China intends to set up a modern high-tech military base in the Marange fields. The Marange diamond fields are regarded as one of the world's richest diamond deposits.
The news of the agreement to set up the first Chinese military airbase in Africa comes amid increasing bilateral cooperation between Zimbabwe and China - especially in mining, agriculture and preferential trade. China is the only country exempted from the indigenisation laws which force all foreign investors to cede 51% of their shareholding to carefully selected indigenous Zimbabweans.
It is reported that China may be positioning itself for future gunboat diplomacy where its military presence would give it bargaining power against superpowers like the US. It would also be safeguarding its significant economic interests in Zimbabwe and the rest of Africa.
Confidential Central Intelligence Organisation documents leaked last year suggested that China had played a central role in retaining President Robert Mugabe in the July 31 elections, indicating that high level military officers had worked closely with the local army in poll strategies while Beijing bankrolled the Zimbabwe African National Union.
China is Zimbabwe's biggest trading partner after South Africa and has strategic economic interests in many African countries to guarantee raw materials, job sources and markets for its huge population. The new Chinese Ambassador to Zimbabwe, Lin Lin, recently said trade between the two countries last year exceeded the $1 billion mark. Yet Zimbabwe is only 26th on the list of China's 58 biggest African trading partners.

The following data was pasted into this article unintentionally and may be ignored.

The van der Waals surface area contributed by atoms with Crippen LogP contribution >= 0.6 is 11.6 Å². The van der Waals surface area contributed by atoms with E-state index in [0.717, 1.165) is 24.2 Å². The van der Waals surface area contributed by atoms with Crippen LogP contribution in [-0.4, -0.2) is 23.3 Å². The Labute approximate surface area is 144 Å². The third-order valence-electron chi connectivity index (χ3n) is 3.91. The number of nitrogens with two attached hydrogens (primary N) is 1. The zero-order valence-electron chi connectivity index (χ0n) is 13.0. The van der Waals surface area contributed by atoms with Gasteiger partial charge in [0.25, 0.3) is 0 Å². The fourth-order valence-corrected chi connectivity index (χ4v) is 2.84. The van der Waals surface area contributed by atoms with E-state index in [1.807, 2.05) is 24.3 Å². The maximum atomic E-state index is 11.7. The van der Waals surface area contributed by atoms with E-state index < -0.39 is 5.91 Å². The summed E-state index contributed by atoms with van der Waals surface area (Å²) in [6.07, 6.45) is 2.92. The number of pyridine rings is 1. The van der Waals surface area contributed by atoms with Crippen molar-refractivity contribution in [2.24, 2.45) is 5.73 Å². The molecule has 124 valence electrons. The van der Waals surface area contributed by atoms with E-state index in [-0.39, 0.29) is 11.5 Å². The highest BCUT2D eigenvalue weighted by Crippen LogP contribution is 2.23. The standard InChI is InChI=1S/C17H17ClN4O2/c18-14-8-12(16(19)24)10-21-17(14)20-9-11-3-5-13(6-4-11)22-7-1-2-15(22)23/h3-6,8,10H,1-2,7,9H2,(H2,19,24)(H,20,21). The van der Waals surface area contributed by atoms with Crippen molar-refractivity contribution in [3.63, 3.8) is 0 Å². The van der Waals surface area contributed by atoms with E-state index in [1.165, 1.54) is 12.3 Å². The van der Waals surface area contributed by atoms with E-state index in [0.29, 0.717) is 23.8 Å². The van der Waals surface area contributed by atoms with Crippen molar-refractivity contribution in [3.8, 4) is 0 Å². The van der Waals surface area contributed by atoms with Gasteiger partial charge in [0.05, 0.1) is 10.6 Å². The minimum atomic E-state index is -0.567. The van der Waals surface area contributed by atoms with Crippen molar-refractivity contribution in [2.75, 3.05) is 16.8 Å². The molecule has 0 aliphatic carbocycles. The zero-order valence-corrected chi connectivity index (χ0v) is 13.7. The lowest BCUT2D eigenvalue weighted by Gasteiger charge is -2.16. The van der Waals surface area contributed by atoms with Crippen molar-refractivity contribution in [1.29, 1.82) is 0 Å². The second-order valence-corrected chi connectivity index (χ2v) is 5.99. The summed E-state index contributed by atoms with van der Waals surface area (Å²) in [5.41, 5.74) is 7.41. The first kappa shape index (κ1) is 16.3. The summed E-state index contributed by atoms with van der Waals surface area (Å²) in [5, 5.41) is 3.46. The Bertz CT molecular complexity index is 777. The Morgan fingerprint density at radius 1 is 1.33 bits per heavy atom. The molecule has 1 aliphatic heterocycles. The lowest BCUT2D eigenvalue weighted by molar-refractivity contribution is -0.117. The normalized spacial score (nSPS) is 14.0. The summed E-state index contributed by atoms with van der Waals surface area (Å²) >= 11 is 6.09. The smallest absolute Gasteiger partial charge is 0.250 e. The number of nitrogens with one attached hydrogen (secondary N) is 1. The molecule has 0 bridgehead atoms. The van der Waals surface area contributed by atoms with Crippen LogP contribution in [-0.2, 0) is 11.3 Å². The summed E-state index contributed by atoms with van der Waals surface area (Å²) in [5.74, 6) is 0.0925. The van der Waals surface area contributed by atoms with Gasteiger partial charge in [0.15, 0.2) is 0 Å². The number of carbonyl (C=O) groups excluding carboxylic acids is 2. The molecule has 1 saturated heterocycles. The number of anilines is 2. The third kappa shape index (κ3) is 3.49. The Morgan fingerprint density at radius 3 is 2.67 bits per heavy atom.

The Asian country has supplied Zimbabwe with military hardware, including MIG jet fighters, tanks, armoured vehicles and rifles, since Independence.
One year ago China was well on its way to marking its territory in southern Africa, with a core military presence near the all important for global trade Cape of Good Hope which is the transit point for about 10% of global seaborne-traded oil.
China is being in process of negotiating a military base in the strategic port of Djibouti, according to the President Ismaïl Omar Guelleh, and its presence would be "welcome".
Quite embarrassing, Djibouti is already home to Camp Lemonnier, the US military headquarters on the continent, used for covert, anti-terror and other operations in Yemen, Somalia and elsewhere across Africa. France and Japan also have their bases in the port.
China is already financing several major infrastructure projects estimated to total more than $9 billion, including improved ports, airports and railway lines to landlocked Ethiopia, for whom Djibouti is a lifeline port.
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